Kelley Irish Soda Bread
Posted on March 17 2018
My grandmother, Grannie Frannie, was a Kelley. She was one of seven children in a bustling Irish family. I never got the chance to know her because she passed away when I was two years old, but I’ve heard plenty of stories. Anyhow, being a smidge O’ Irish, St. Patrick’s Day gives us a great excuse to make Irish Soda Bread. I mean, after all, three of our four girls have Irish names… Oona, Neve, and Iona, so we should be making it year-round, but we don’t. I know what you’re thinking – I’ve got an old family recipe to share, but damn it, I don’t! I’ve gone through recipe after recipe… every St. Pat’s I try a new one, and I haven’t come across one that I love.
Everything changed this year, ding, ding… we’ve got a winner! I found inspiration from Colleen’s recipe at soufflebombay.com and created a recipe our family could really mow through. It probably doesn’t even qualify as Irish Soda Bread after having my way with it! It’s sweet, moist, and tastes scrumptious when eaten warm, slathered with melted butter.
My youngest, Vendela, did all the heavy lifting putting this recipe together. I was pretty much along for the ride offering her the occasional reminder to keep her mixing in the bowl. She put all the dry ingredients into the mixing bowl and whisked everything together.
Then in went the wet ingredients and currants. The look of determination on her face while stirring the wet into the dry was great. She was so serious about getting all the dry mixed in without overmixing the dough.
The dough mixture went into the 10 inch cast iron skillet that belonged to my great grandmother, Mary Mondloch, and has been passed down over the generations. We lined the skillet with parchment paper for an easy release once out of the oven.
She scored the top of the dough and sprinkled with sugar. I guess the apple doesn’t fall far from the tree. She too has a massive sweet tusk and sprinkled a huge handful of sugar all over the top of the soda bread before baking.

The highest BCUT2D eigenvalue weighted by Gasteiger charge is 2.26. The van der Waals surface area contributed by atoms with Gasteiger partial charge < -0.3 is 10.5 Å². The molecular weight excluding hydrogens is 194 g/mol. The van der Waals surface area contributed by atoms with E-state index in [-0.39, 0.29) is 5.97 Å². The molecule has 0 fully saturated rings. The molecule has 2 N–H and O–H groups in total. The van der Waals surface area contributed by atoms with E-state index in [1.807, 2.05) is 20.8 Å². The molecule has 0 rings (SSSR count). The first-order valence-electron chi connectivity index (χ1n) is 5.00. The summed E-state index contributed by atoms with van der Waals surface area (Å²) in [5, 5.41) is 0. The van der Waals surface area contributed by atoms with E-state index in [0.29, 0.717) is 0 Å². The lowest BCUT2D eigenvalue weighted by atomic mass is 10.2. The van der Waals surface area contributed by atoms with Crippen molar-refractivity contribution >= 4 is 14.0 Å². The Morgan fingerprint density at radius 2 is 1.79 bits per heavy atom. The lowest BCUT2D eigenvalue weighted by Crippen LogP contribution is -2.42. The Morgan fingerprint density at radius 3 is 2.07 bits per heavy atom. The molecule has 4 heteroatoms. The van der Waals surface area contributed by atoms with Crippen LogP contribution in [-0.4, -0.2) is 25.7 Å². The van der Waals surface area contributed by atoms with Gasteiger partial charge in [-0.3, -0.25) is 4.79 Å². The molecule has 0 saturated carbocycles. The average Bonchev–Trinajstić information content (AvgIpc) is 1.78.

Into the 350 degree oven for 55-60 minutes. Such a long time to wait when you’re little. Forget that! It’s a long time to wait when you’re big! Vendela was thrilled when it made it out of the oven, onto a plate, and into her mouth. It was a huge hit in our house this St. Patrick’s Day. Let’s hope it’s a hit in yours! Give it a try and let us know! xoxo, -Inger & Vendela
Kelley Irish Soda Bread Recipe
4 ½ C All Purpose Flour
2 ½ t baking powder
1 tsp baking soda
¼ t salt
1 C White Granulated Sugar
¼ C Brown Sugar
2 C Currants
½ C Butter, melted
2 C Buttermilk
½ C Heavy Cream
1 t Vanilla
1 Large Egg
Preheat oven to 350 degrees and line 10 inch skillet with parchment paper.
In a large mixing bowl, combine dry ingredients and whisk together. In a large measuring cup, combine wet ingredients and gently whisk together. Pour wet ingredients and currants into the dry ingredients and stir to combine without overmixing.
Pour into skillet and score top of dough and sprinkle with sugar. Bake in 350 degree oven for 55-60 minutes. Cool a bit, but not too much so the butter melts when you put it on your slice. Enjoy!